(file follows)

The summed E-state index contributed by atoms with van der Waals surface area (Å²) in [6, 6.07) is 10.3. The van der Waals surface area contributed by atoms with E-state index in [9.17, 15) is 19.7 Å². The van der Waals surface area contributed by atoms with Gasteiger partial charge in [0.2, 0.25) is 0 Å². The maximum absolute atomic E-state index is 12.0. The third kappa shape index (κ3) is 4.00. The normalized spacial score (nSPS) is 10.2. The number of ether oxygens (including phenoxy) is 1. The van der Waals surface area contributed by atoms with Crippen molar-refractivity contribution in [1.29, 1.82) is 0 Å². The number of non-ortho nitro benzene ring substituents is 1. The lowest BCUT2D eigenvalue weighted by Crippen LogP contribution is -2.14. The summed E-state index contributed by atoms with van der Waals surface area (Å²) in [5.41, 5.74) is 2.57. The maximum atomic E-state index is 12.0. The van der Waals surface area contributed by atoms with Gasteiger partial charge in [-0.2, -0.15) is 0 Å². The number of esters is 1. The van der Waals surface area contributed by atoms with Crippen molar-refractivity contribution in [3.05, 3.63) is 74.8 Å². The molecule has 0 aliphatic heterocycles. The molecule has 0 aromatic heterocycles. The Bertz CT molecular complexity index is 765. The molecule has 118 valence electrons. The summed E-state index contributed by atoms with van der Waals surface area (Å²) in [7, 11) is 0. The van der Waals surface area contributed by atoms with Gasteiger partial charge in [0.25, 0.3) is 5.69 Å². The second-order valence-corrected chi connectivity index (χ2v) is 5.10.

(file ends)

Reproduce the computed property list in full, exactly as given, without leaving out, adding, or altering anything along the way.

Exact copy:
The summed E-state index contributed by atoms with van der Waals surface area (Å²) in [6, 6.07) is 10.3. The van der Waals surface area contributed by atoms with E-state index in [9.17, 15) is 19.7 Å². The van der Waals surface area contributed by atoms with Gasteiger partial charge in [0.2, 0.25) is 0 Å². The maximum absolute atomic E-state index is 12.0. The third kappa shape index (κ3) is 4.00. The normalized spacial score (nSPS) is 10.2. The number of ether oxygens (including phenoxy) is 1. The van der Waals surface area contributed by atoms with Crippen molar-refractivity contribution in [1.29, 1.82) is 0 Å². The number of non-ortho nitro benzene ring substituents is 1. The lowest BCUT2D eigenvalue weighted by Crippen LogP contribution is -2.14. The summed E-state index contributed by atoms with van der Waals surface area (Å²) in [5.41, 5.74) is 2.57. The maximum atomic E-state index is 12.0. The van der Waals surface area contributed by atoms with Gasteiger partial charge in [-0.2, -0.15) is 0 Å². The number of esters is 1. The van der Waals surface area contributed by atoms with Crippen molar-refractivity contribution in [3.05, 3.63) is 74.8 Å². The molecule has 0 aliphatic heterocycles. The molecule has 0 aromatic heterocycles. The Bertz CT molecular complexity index is 765. The molecule has 118 valence electrons. The summed E-state index contributed by atoms with van der Waals surface area (Å²) in [7, 11) is 0. The van der Waals surface area contributed by atoms with Gasteiger partial charge in [0.25, 0.3) is 5.69 Å². The second-order valence-corrected chi connectivity index (χ2v) is 5.10.